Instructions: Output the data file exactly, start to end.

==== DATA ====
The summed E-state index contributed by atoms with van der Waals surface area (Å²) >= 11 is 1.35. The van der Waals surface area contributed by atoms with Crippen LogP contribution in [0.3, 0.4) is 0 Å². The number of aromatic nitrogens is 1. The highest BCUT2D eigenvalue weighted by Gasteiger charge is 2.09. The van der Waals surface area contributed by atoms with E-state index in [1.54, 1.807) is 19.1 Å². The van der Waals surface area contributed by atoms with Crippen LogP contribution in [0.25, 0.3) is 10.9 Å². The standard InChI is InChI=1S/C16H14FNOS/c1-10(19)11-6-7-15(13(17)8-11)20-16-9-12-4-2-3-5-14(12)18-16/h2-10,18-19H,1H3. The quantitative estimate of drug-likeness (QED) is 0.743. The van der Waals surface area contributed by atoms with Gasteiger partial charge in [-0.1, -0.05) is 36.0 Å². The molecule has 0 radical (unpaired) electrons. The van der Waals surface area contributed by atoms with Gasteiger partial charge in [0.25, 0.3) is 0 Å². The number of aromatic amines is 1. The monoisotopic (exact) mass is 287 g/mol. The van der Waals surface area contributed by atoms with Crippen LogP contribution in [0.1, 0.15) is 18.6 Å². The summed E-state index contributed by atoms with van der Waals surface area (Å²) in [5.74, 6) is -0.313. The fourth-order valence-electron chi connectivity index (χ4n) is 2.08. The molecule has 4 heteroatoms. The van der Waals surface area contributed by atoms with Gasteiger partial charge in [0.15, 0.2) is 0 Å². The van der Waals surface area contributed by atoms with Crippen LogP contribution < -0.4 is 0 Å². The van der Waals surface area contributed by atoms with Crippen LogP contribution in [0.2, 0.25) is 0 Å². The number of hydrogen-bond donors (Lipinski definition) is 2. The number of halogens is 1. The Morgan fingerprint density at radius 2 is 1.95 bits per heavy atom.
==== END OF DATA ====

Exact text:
The summed E-state index contributed by atoms with van der Waals surface area (Å²) >= 11 is 1.35. The van der Waals surface area contributed by atoms with Crippen LogP contribution in [0.3, 0.4) is 0 Å². The number of aromatic nitrogens is 1. The highest BCUT2D eigenvalue weighted by Gasteiger charge is 2.09. The van der Waals surface area contributed by atoms with E-state index in [1.54, 1.807) is 19.1 Å². The van der Waals surface area contributed by atoms with Crippen LogP contribution in [0.25, 0.3) is 10.9 Å². The standard InChI is InChI=1S/C16H14FNOS/c1-10(19)11-6-7-15(13(17)8-11)20-16-9-12-4-2-3-5-14(12)18-16/h2-10,18-19H,1H3. The quantitative estimate of drug-likeness (QED) is 0.743. The van der Waals surface area contributed by atoms with Gasteiger partial charge in [-0.1, -0.05) is 36.0 Å². The molecule has 0 radical (unpaired) electrons. The van der Waals surface area contributed by atoms with Gasteiger partial charge in [0.25, 0.3) is 0 Å². The number of aromatic amines is 1. The monoisotopic (exact) mass is 287 g/mol. The van der Waals surface area contributed by atoms with Crippen LogP contribution in [0.1, 0.15) is 18.6 Å². The summed E-state index contributed by atoms with van der Waals surface area (Å²) in [5.74, 6) is -0.313. The fourth-order valence-electron chi connectivity index (χ4n) is 2.08. The molecule has 4 heteroatoms. The van der Waals surface area contributed by atoms with Gasteiger partial charge in [0.15, 0.2) is 0 Å². The van der Waals surface area contributed by atoms with Crippen LogP contribution < -0.4 is 0 Å². The van der Waals surface area contributed by atoms with Crippen LogP contribution in [0.2, 0.25) is 0 Å². The number of hydrogen-bond donors (Lipinski definition) is 2. The number of halogens is 1. The Morgan fingerprint density at radius 2 is 1.95 bits per heavy atom.